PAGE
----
Lawn Diseases

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Many of us have dead spots appear in our lawns occasionally. The first thing we assume is that it’s caused by “some bug”. Yes, in some instances this may be the case, but we often forget that there are many diseases that can plague our lawns that look similar, if not the same as insect damage. So how can you tell if what you have is a disease, and what can you do about it? First, let’s take a look at what kinds of factors cause these diseases to appear in our lawns.

Both living and nonliving factors can cause diseases to attack our lawns. Some of the nonliving factors include things like nutritional imbalance, drought, over-watering, direct low-temperature damage, and phytotoxicity by pesticides and fertilizers. The living organisms that cause plant diseases include bacteria, fungi, viruses, phytoplasmas, parasitic plants, nematodes and other organisms capable of altering the physiology of the plant. However, most turf diseases are caused by fungi. Fungi are similar to plants, they differ from them because of a lack of roots, stems and leaves. They also cannot create their own chlorophyll – food – so they must obtain their food from other sources. Many fungi are beneficial because they use dead plant material as their food source. This constitutes much of the decomposition of organic debris that would otherwise buildup on the soil surface. However, the fungi that plague our lawns feed on live plant tissue, which leads to the brown spots in our lawns.

Diseases result from a complex of what is commonly known as the disease triangle: pathogen, host, environment. In order for a disease to take hold, all three of these items must be right for development. We can combat disease by altering one of these three aspects.

1) Alter the Host- The host is the grass species in your lawn. You can alter this by planting resistant varieties.

  • Anderson’s Select grass seed has a blend of 5 different hybrid bluegrasses which were selected for their disease resistance.

2) Alter the Environment- We can alter the environment around our lawns in many different ways.

  • One way is to increase air movement. If you have large trees that are blocking air movement, try to prune them back so as to let air flow more freely. Also grass growing in densely shaded areas are often more susceptible to disease. Pruning large trees or shrubs back can reduce this.
  • Watering at proper times (in the morning) will allow the canopy of your grass blades to dry out quickly and not sit all night.
  • Preventing lush growth from excessive nitrogen can also help to prevent diseases. Lush growth allows for easier colonization of pathogens. However, insufficient nitrogen can also lead to disease.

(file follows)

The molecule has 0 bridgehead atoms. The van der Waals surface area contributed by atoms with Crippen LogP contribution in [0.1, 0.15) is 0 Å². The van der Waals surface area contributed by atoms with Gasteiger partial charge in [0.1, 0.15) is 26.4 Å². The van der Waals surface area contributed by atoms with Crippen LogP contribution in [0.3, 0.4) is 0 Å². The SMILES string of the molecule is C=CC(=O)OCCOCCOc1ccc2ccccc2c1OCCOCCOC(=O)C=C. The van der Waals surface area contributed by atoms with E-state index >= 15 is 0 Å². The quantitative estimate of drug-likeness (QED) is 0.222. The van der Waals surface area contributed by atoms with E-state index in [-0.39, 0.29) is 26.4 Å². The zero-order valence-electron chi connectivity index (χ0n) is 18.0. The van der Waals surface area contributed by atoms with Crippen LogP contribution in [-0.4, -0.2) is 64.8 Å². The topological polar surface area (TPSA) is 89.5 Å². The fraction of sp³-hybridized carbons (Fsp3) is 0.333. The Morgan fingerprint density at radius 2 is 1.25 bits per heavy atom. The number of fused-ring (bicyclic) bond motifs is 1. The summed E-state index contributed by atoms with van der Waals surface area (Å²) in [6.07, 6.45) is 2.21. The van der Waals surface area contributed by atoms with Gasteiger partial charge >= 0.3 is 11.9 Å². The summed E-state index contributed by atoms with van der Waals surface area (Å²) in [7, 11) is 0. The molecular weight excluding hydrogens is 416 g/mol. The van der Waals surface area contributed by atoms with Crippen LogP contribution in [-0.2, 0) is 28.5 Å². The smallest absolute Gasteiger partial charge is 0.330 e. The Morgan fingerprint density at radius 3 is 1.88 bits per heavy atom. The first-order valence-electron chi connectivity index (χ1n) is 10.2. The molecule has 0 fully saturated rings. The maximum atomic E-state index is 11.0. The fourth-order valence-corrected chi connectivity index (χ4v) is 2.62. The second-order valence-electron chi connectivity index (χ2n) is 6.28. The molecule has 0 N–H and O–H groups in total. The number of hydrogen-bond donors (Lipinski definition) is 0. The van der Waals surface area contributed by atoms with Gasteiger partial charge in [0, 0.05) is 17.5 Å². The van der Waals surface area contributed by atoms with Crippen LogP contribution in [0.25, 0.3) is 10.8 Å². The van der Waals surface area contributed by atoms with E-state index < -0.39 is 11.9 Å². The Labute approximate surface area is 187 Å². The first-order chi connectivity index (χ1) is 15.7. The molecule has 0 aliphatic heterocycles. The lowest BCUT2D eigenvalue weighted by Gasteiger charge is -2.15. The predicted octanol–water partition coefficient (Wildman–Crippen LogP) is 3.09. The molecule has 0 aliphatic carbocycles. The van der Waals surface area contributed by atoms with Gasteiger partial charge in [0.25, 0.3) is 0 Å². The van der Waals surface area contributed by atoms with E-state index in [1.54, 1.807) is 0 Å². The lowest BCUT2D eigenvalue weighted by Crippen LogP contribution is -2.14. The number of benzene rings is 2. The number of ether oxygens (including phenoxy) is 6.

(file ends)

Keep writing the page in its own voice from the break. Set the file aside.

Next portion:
• Having good drainage in your lawn is also good for disease prevention. You can do this through aerating, and adding organic materials into your soil like humate.
  • Having a thick thatch layer can harbor diseases and reduce drainage. If your thatch layer is thicker than ½ inch, consider applying humate to decompose it faster.
  • In general, try to reduce any unnecessary stresses to your lawn. This can be achieved by increasing your mowing height and keeping mower blades sharp and clean.

3) Alter the Pathogen – We may not be able to choose whether or not we have these pathogens in our soil, but we can help prevent and cure them with fungicides.

  • We recommend Ferti-lome F-STOP. F-STOP is a broad spectrum granular fungicide containing Eagle®. It can be used as a preventative or a curative against many different types of diseases in established lawns

So how can you tell if your brown spot is a disease and not an insect problem or other problem such as being dry, or a gasoline spill? First grab your grass in the center of the brown spot in both hands and give it a good tug.

If the grass comes out VERY EASY, and has no root system left, most likely it is an insect problem. Further probing into the soil will confirm this suspicion, as the culprit often is lying just below the soil line. Check several spots as the insect (grub, billbug, webworm) may not be in that particular location. Make sure to check along the edge of the spots as where that is where they are currently feeding.

However if the grass is firmly rooted when you pull on it, it’s possible it could be a disease. Here is a list of common diseases and some of the symptoms to look for:

Plant Symptoms


Fungal Growth on Blade

Long black streaks, powdery spores Stripe Smut
Powdery White Dust Powdery Mildew
Red or Orange powder Rust
Gray fungal growth, easily rubbed off Slime Mold

Spots on Leaves, but no Visible Fungus

Reddish brown to blue-black, circular or oval spots on grass Leaf Spot
Straw-colored bands with reddish brown border Dollar Spot

Lawn Symptoms


Circular Diseased Area

Present in late Winter/early Spring Snow mold
Present in Summer, Spring, or Fall (1" to 4' diameter)
Mushrooms Present Fairy Ring
No Mushrooms Brown Patch
Present in Summer, Spring, or Fall (1 to 8" diamter)
Throughout large area of lawn Dollar Spot
Only in full sunlit areas, green center Fusarium Blight
In low areas, often in streaks Pythium Blight

Irregularly-Shaped Disease Area

New lawn seedlings wilt and die Damping-Off
Mature lawn affected, spots on grass blades Leaf Spot


If you cannot spot any of these signs, you may want to check your sprinkler system to make sure it is watering these spots efficiently. This is often a common problem. Other possibilities include gasoline or fertilizer spills, dog damage, scalping from low mowing, or improper non-selective herbicide damage. If you have difficulty identifying what may be the cause of your dead or dying spots in your lawn, we would love to come help you. Please just call our lawn service at 435-752-8450 and set up an appointment for us to come diagnose your problem. Correct identification can be your best weapon against those ugly spots in your lawn!